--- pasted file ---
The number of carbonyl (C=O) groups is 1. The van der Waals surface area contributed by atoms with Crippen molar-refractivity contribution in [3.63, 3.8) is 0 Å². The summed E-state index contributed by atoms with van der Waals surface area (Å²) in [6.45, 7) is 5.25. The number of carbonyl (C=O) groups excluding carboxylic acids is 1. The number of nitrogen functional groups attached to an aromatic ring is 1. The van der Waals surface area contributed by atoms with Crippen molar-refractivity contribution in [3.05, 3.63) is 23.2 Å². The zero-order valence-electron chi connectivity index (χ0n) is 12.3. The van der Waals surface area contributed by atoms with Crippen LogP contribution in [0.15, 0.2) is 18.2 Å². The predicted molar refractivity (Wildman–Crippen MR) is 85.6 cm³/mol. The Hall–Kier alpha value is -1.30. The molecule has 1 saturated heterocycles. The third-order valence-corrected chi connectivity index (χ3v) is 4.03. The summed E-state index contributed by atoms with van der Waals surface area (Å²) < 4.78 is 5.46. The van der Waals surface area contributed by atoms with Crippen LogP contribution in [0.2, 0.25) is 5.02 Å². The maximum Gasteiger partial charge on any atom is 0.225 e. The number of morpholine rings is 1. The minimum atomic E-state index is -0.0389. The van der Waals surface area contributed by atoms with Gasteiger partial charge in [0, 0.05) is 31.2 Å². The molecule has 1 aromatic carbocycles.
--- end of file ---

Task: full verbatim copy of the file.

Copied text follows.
The number of carbonyl (C=O) groups is 1. The van der Waals surface area contributed by atoms with Crippen molar-refractivity contribution in [3.63, 3.8) is 0 Å². The summed E-state index contributed by atoms with van der Waals surface area (Å²) in [6.45, 7) is 5.25. The number of carbonyl (C=O) groups excluding carboxylic acids is 1. The number of nitrogen functional groups attached to an aromatic ring is 1. The van der Waals surface area contributed by atoms with Crippen molar-refractivity contribution in [3.05, 3.63) is 23.2 Å². The zero-order valence-electron chi connectivity index (χ0n) is 12.3. The van der Waals surface area contributed by atoms with Crippen LogP contribution in [0.15, 0.2) is 18.2 Å². The predicted molar refractivity (Wildman–Crippen MR) is 85.6 cm³/mol. The Hall–Kier alpha value is -1.30. The molecule has 1 saturated heterocycles. The third-order valence-corrected chi connectivity index (χ3v) is 4.03. The summed E-state index contributed by atoms with van der Waals surface area (Å²) < 4.78 is 5.46. The van der Waals surface area contributed by atoms with Crippen LogP contribution in [0.2, 0.25) is 5.02 Å². The maximum Gasteiger partial charge on any atom is 0.225 e. The number of morpholine rings is 1. The minimum atomic E-state index is -0.0389. The van der Waals surface area contributed by atoms with Gasteiger partial charge in [0, 0.05) is 31.2 Å². The molecule has 1 aromatic carbocycles.